(all magic herbs now lost, all sorceries unlearnt,
the gifts of ancient gods squandered like common coins).
There is no need for his red venom.
The poison has set in.
Walk quickly.
Even the trees are treacherous now – the lakes, the streams,
the grass.

The Boy Who Played With Dolls

This isn’t a story about me. It’s about a boy, Sam, I knew at school. He was pretty quiet which is why I never really got to know him sooner. I do remember the stuffed dinosaur key-ring attached to his bag though.

The first time I noticed something was amiss was during class. Out of the blue the teacher asked him a maths question. He laughed, held his dinosaur to his ear, nodded as if listening to something, then gave an answer. We all laughed at this farce, but soon fell silent as we realised there was a problem. The teacher, a chubby chap by the name of Mr. Carter had turned to the board, frantically writing. Uncertain, the class whispered and fidgeted. A minute later he finished, paused a moment, then turned to Sam saying “Yes, that’s right.” He started to ask something else, but Sam was saved by the bell and ensuing diaspora. Most likely the others forgot this curious event. I didn’t.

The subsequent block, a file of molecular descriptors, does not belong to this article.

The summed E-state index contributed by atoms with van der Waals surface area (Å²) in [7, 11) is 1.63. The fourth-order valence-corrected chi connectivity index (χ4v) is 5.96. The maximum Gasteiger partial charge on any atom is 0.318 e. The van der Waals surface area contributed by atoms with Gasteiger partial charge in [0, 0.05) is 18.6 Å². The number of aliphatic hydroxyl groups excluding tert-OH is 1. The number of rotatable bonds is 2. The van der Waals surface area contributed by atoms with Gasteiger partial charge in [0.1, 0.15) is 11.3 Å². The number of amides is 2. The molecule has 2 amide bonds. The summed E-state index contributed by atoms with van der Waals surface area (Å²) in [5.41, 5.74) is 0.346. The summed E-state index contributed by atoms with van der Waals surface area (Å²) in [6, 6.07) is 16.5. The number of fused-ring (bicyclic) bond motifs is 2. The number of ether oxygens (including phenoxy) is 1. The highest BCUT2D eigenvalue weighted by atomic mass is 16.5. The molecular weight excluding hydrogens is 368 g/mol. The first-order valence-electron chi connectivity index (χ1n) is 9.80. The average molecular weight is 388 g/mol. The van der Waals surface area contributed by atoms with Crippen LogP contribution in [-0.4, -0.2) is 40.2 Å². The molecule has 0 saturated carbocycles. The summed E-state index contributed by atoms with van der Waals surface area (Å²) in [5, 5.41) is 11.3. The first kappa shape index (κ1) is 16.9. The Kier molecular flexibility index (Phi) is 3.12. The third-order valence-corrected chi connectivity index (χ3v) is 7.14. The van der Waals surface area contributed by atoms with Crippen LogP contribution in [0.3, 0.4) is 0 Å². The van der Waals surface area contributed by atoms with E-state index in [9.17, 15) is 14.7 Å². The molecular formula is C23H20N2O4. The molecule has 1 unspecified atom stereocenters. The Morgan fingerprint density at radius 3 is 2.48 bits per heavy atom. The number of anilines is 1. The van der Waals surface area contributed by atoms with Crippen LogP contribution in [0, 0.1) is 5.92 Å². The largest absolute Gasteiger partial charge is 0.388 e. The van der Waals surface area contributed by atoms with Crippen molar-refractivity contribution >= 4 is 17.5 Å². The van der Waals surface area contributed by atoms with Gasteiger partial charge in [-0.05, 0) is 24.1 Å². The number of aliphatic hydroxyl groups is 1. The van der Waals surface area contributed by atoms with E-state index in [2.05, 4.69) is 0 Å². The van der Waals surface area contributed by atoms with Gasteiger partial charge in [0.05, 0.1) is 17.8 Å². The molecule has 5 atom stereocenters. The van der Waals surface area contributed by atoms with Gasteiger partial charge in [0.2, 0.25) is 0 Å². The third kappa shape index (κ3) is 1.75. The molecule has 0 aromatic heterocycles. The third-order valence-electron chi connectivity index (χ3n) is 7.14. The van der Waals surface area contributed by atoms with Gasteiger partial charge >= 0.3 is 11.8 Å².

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A word from our sponsor…

I’ve been reading Terry Pratchett’s ‘Unseen Academicals’ recently, and recalled this particular excerpt where the daunting Patrician – getting a litle tipsy – recounts a personal childhood experience:

The Patrician took a sip of his beer. ‘I have told this to a few people, gentlemen, and I suspect never will again, but one day when I was a young boy on holiday in Uberwald I was walking along the bank of a stream when I saw a mother otter with her cubs. A very endearing sight, I’m sure you will agree, and even as I watched, the mother otter dived into the water and came up with a plump salmon, which she subdued and dragged on to a half-submerged log. As she ate it, while of course it was still alive, the body split and I remember to this day the sweet pinkness of its roes as they spilled out, much to the delight of the baby otters who scrambled over themselves to feed on the delicacy. One of nature’s wonders, gentlemen: mother and children dining upon mother and children. And that’s when I first learned about evil. It is built into the very nature of the universe. Every world spins in pain. If there is any kind of supreme being, I told myself, it is up to all of us to become his moral superior.’